Tax Information Every Family Should Know About

By Steve Julal

Families find themselves overwhelmed by the expenses that come with each additional new member to the family and death of a family member. As a family, you may be able to save more on your taxes than a single person can. Once you discover all the deductions that are available to you, you will be able to save more money this year, and plan better for your family’s future.

Tax exemptions for you and your dependents
You might be surprised to learn that the IRS does not tax every single dollar that you earn. An exemption is an amount you can subtract from your Adjusted Gross Income, just by having dependents. Personal and dependent exemptions for yourself and qualifying family members reduce the amount of income on which you will be taxed.

For 2014, you can claim a $3,950 exemption for each qualifying child, which may include your child or step child, foster child, sibling or step-sibling, or decedents of any of these, such as your grandchild. This means that you get an additional tax deduction every year until your dependent turns 19, or under 24 and a full-time student for the year (defined as attending school for at least part of five calendar months during the year).

There is no gross income test for a qualifying child. That means you can claim an exemption even if the child has a fair amount of income, as long as the child does not provide half of his or her own support.

The Child Tax Credit
The dependent exemption is not the only tax break that families can claim. Provided that your income is below $110,000 for married couples filing jointly, $75,000 for a single head of household, or $55,000 for a married person filing separately, you can also claim the child tax credit. The child tax credit trims your tax bill by $1,000 per child.  Because it is a credit, and not a deduction, the child tax credit gives you $1,000 back in your pocket for every child that you have. There are seven qualifying tests to consider: age, relationship, support, dependent status, citizenship, length of residency and family income. You and/or your child must pass all seven to claim this tax credit.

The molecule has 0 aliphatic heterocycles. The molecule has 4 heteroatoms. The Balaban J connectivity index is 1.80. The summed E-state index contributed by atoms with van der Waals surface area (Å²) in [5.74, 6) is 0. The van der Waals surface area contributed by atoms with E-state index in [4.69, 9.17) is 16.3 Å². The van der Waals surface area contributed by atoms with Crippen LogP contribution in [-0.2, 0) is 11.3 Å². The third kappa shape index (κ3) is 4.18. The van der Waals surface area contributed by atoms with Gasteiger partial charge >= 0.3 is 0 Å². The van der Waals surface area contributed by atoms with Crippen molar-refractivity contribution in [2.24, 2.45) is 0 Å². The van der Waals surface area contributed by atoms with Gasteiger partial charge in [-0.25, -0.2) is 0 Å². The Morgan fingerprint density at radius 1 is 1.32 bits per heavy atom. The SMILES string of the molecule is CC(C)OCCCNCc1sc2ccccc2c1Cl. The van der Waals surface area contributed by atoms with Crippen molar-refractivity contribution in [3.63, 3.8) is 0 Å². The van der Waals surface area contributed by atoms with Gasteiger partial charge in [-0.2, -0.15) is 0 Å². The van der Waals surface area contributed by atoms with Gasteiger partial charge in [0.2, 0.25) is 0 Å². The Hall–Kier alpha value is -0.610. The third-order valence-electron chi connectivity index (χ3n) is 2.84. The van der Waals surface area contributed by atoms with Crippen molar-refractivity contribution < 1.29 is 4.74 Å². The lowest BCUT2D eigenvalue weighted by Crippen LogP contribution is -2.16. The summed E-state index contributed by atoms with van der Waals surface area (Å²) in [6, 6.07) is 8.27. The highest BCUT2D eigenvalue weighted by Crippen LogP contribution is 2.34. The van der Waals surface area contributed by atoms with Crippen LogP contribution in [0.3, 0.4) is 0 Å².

How to determine who qualifies for the credit?

Age: To qualify, a child must have been under age 17 (i.e. 17 years old or younger) at the end of 2014.

Relationship Test: The child must be your own child, stepchild, or a foster child placed with you by a court or authorized agency. An adopted child is always treated as your own child. You can also claim your brother, sister, stepbrother or stepsister. And you can claim descendants of any of these qualifying people, such as your nieces, nephews and grandchildren.

Support Test: To qualify, the child cannot provide more than half of his or her own financial support during tax year.

Dependent Test: You must claim the child as a dependent on your tax return.

Citizenship Test: The child must be a U.S. citizen, a U.S. national or a U.S. resident alien.

Residence Test: The child must have lived with you for more than half of the tax year for which you claim the credit.

Family Income Test: The child tax credit is reduced if your modified adjusted gross income is above the amounts, which are determined by your tax-filing status above.

Death of Family Member
If you have a family member who died during 2014, you might be required to file a return for him or her. Report income earned from the beginning of the year to the date of death on that person’s final return. A legal entity called an estate is automatically created at the time of the death. This ensures all income the deceased earned is accounted for. On the estate return (Form 1041), report any income received after the date of death. This includes income earned from bank accounts or stocks while the estate is in probate. The estate must request its own employer identification number to use for filing purposes.

You or a representative should let all payers of income know of the death. You should include financial institutions in your notifications. This will ensure you report all income your family member’s estate or heirs earn.

Many assets, like a life insurance policy or brokerage account, list a beneficiary. If they do, these assets can bypass probate and be paid directly to the beneficiary. Usually, money paid out from assets that do this is not taxable. So, interest earned on these assets after the death of your family member is taxable.

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